Mujeres con un Proposito (MCP) is a student lead club for Latinas to create an empowering and welcoming space for women of color and to help the Latinx community.
“Being able to have that sense of community and women around me that inspire me to be a better version of myself is something that we also want to give to other women as well,” said Natalie Ferrer, MCP vice president.
WCU is a predominantly white institution (PWI) where 78.8% of undergraduates are white and 7.9% are Hispanic, according to collegefactual.com. Though, these numbers do not show how Latinas can feel alone or different in a PWI.
When asked why they joined MCP, all four members of the executive board had similar answers describing wanting to find a sense of community and feeling like it was hard to in a PWI. They all found that sense of community through MCP.
Ferrer joined MCP because her friends recommended it and she realized that MCP was exactly what she was looking for, people who looked like her and had the same experiences as her.
When Jackie Rocha-Medellin, MCP president, was a freshman, she felt secluded and lacked a sense of community. Her counselor, who was the MCP president at the time, recommended she join MCP.
Wendy Flores, MCP social media chair and historian, has social anxiety. Her anxiety made it difficult to branch out in her freshman year, but she had one friend who brought her to the MCP meetings.
Krysta Perez, volunteer coordinator also tagged along with a friend to the MCP meetings and overtime she became more involved.
MCP often have meetings for members and anyone who wants to connect and have fun. Activities can be game nights, craft nights, watching a movie or playing Just Dance. MCP often posts on Instagram at mcp.wcu about meet ups or upcoming events.
Marinna Da Costa is the faculty advisor for MCP, and she reached to the group for the position because she can relate as a Latina, and she finds that supporting students with diverse backgrounds is important. Da Costa has a daughter who goes to WCU and has attended some MCP meetings.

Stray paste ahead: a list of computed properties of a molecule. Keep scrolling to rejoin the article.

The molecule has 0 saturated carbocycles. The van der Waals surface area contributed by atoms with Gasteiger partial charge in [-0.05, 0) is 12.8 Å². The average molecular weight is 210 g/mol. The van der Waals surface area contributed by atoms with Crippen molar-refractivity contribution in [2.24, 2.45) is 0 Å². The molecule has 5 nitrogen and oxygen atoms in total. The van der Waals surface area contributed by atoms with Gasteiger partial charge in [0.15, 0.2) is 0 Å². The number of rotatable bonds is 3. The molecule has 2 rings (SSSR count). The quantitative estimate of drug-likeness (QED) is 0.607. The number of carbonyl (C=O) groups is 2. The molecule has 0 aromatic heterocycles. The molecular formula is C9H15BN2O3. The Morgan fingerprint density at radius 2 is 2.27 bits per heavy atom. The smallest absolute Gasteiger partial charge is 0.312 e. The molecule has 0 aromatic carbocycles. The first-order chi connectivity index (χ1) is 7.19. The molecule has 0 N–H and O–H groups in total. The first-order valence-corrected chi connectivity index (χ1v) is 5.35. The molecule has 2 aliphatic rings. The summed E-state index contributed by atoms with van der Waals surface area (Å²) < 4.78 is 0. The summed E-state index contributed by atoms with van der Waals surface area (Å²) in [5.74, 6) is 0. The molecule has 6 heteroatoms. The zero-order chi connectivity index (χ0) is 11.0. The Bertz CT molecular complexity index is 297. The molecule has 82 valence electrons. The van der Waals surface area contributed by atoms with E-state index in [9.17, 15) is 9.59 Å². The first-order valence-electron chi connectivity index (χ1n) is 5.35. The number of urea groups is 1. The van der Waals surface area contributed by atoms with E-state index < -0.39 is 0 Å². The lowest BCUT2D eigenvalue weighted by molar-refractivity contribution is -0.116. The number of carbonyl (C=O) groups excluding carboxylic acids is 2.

“She’s had a really positive experience, so to be able to even see that translate into someone I love and know that she has support within this group is amazing,” said Da Costa.
MCP was formed in 2019 by a group of Latina women at WCU who felt like there wasn’t a space for Latinas to come together and discuss their hardships and experiences.
“I just think it’s crazy to think how this group of just strong Latinas came together thinking, hey, we just want a space for ourselves and then eventually we’re able to be approached for other opportunities,” said Rocha-Medellin.
MCP is not only about creating a safe space for Latinas, but to help the Latinx community at WCU and in Jackson County.
“We want to reach out to communities that maybe aren’t having as much attention as they should or they don’t have as many resources,” said Rocha-Medellin.
MCP hosted an Easter egg hunt for the children in the LEAP program on Thursday, March 30 at the Cullowhee United Methodist Church playground. LEAP is an after-school program for students from Cullowhee Valley School that speak English as a second language.
MCP has supported Latinx groups on campus like the society of Hispanic Engineers by helping them acquire funding for national conferences.
MCP has also partnered with Lasso, a group for all individuals in the Latinx community, and SGA to host a cookout celebrating Latinx.
MCP sponsored two events during Hispanic Heritage Month, a discussion on how culture affects mental health and MCP members participated in a round table discussion on the topic.
“We want to extend and let other folks on campus know that that we’re here to support other women, and we definitely want to support other women of color and Latinas,” said Da Costa.